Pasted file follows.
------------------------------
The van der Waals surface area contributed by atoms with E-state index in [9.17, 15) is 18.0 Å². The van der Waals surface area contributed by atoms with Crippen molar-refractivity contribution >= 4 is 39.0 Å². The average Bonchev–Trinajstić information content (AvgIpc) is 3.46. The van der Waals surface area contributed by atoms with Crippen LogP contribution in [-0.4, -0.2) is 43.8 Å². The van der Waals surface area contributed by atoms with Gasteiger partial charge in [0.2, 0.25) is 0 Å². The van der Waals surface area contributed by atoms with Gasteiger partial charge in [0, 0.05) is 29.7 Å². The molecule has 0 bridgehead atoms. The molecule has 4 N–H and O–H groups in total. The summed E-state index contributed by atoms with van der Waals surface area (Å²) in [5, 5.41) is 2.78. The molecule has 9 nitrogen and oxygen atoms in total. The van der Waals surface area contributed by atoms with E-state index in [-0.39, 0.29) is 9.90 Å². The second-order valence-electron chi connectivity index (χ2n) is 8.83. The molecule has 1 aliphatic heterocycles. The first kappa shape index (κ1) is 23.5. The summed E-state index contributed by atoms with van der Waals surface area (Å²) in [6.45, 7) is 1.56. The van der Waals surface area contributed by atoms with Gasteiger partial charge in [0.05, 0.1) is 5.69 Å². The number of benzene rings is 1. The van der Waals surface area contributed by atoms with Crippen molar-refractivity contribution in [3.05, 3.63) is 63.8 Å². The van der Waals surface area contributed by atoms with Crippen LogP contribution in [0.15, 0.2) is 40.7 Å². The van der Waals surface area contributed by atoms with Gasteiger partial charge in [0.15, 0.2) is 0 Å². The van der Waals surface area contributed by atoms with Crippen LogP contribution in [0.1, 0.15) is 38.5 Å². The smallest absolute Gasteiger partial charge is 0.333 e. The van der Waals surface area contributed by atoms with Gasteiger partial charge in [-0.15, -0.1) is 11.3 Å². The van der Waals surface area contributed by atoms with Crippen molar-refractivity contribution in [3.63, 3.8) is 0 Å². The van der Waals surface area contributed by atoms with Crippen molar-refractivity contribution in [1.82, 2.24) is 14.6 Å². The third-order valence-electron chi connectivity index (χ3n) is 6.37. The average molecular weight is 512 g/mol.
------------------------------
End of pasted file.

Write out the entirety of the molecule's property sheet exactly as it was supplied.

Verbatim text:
The van der Waals surface area contributed by atoms with E-state index in [9.17, 15) is 18.0 Å². The van der Waals surface area contributed by atoms with Crippen molar-refractivity contribution >= 4 is 39.0 Å². The average Bonchev–Trinajstić information content (AvgIpc) is 3.46. The van der Waals surface area contributed by atoms with Crippen LogP contribution in [-0.4, -0.2) is 43.8 Å². The van der Waals surface area contributed by atoms with Gasteiger partial charge in [0.2, 0.25) is 0 Å². The van der Waals surface area contributed by atoms with Gasteiger partial charge in [0, 0.05) is 29.7 Å². The molecule has 0 bridgehead atoms. The molecule has 4 N–H and O–H groups in total. The summed E-state index contributed by atoms with van der Waals surface area (Å²) in [5, 5.41) is 2.78. The molecule has 9 nitrogen and oxygen atoms in total. The van der Waals surface area contributed by atoms with E-state index in [-0.39, 0.29) is 9.90 Å². The second-order valence-electron chi connectivity index (χ2n) is 8.83. The molecule has 1 aliphatic heterocycles. The first kappa shape index (κ1) is 23.5. The summed E-state index contributed by atoms with van der Waals surface area (Å²) in [6.45, 7) is 1.56. The van der Waals surface area contributed by atoms with Gasteiger partial charge in [0.05, 0.1) is 5.69 Å². The number of benzene rings is 1. The van der Waals surface area contributed by atoms with Crippen molar-refractivity contribution in [3.05, 3.63) is 63.8 Å². The van der Waals surface area contributed by atoms with Crippen LogP contribution in [0.15, 0.2) is 40.7 Å². The van der Waals surface area contributed by atoms with Gasteiger partial charge in [0.15, 0.2) is 0 Å². The van der Waals surface area contributed by atoms with Crippen LogP contribution in [0.1, 0.15) is 38.5 Å². The smallest absolute Gasteiger partial charge is 0.333 e. The van der Waals surface area contributed by atoms with Gasteiger partial charge in [-0.15, -0.1) is 11.3 Å². The van der Waals surface area contributed by atoms with Crippen molar-refractivity contribution in [3.63, 3.8) is 0 Å². The van der Waals surface area contributed by atoms with Crippen molar-refractivity contribution in [1.82, 2.24) is 14.6 Å². The third-order valence-electron chi connectivity index (χ3n) is 6.37. The average molecular weight is 512 g/mol.